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From "Bwolen Yang" <wbwo...@gmail.com>
Subject Re: compression and disk-bound application
Date Thu, 21 Jun 2007 21:03:58 GMT
> That's true only if decompression runs faster than disk input.  Disk
> transfer rates are nearly 100MB/second, but bzip2 decompression is
> around 20MB/second, while lzo can probably run at 100MB/second.
> Obviously these vary with disk and cpu speed, but you get the idea.  If
> lzo compresses just 2:1 then it halves the amount of i/o and keeps
> things i/o bound, so doubling speed.  Bzip2 might have a compression
> ratio of 5:1, but CPU becomes the bottleneck.  In general, lzo will make
> things run faster, while bzip2 won't help speed much but will save more
> space than lzo.

I haven't seen any map task run above 4MB/sec on ASCII input file
(most of them are 2MB/sec, running 2map tasks on 1 disk machine).
This is why I am hoping that getting a 5x compression would mean 4-5x
speedup.


> http://blog.foofactory.fi/2007/03/twice-speed-half-size.html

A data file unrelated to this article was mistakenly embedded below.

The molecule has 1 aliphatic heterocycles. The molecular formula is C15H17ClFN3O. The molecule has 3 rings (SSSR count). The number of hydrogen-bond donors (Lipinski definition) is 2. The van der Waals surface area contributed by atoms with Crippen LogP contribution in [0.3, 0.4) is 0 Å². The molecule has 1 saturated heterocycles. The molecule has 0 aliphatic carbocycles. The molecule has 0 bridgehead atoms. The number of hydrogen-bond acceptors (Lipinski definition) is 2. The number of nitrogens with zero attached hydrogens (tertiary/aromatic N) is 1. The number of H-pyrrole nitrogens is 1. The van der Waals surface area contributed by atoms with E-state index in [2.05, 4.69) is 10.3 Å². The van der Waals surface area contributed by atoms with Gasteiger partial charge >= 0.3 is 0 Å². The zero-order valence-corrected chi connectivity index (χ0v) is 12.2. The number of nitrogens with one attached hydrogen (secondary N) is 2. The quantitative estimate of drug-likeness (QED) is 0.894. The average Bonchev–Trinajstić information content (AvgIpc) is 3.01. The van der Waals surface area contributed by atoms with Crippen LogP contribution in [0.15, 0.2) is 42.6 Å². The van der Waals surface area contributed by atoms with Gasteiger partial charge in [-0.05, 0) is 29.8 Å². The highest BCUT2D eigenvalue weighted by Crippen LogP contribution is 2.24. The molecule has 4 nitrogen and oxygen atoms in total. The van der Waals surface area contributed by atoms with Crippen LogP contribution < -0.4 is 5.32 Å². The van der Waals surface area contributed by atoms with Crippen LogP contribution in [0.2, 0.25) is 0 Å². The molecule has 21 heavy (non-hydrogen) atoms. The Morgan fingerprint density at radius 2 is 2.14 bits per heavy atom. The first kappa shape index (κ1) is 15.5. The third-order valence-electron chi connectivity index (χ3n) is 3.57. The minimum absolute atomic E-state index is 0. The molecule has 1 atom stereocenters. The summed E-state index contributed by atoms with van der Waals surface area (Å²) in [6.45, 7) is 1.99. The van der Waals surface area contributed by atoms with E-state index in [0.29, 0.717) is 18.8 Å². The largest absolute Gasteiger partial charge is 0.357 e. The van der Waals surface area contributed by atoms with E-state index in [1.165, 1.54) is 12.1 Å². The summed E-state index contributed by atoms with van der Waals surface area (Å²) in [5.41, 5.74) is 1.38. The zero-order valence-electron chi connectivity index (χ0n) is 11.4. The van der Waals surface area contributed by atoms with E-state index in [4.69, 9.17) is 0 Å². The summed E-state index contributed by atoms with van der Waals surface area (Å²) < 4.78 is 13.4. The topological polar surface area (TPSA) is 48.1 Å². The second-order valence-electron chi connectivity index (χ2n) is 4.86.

cool. thanks for the pointer.


> SequenceFileInputFormat supports both splitting and compression (zip and
> lzo), but it is a non-standard file-format, not easily accessed by
> non-Java programs.

I thought a bit more about how I should interface with Hadoop.   For
my application, the initial interface with hadoop is ASCII file
produced by some servers.  Looking at "distcp/CopyFiles.java", perhaps
it is doable to write something similar that would grab input files as
soon as it reaches some size (perhaps 500MB), and then write the data
in Hadoop DFS as sequence file where each record is a line of input.


> Yes, I've heard others mention that bzip2 is splittable.  It would be
> great to have an InputFormat for bzip2 included with Hadoop.

will keep this in the backburnner as need arises.  thanks for the input.

bwolen

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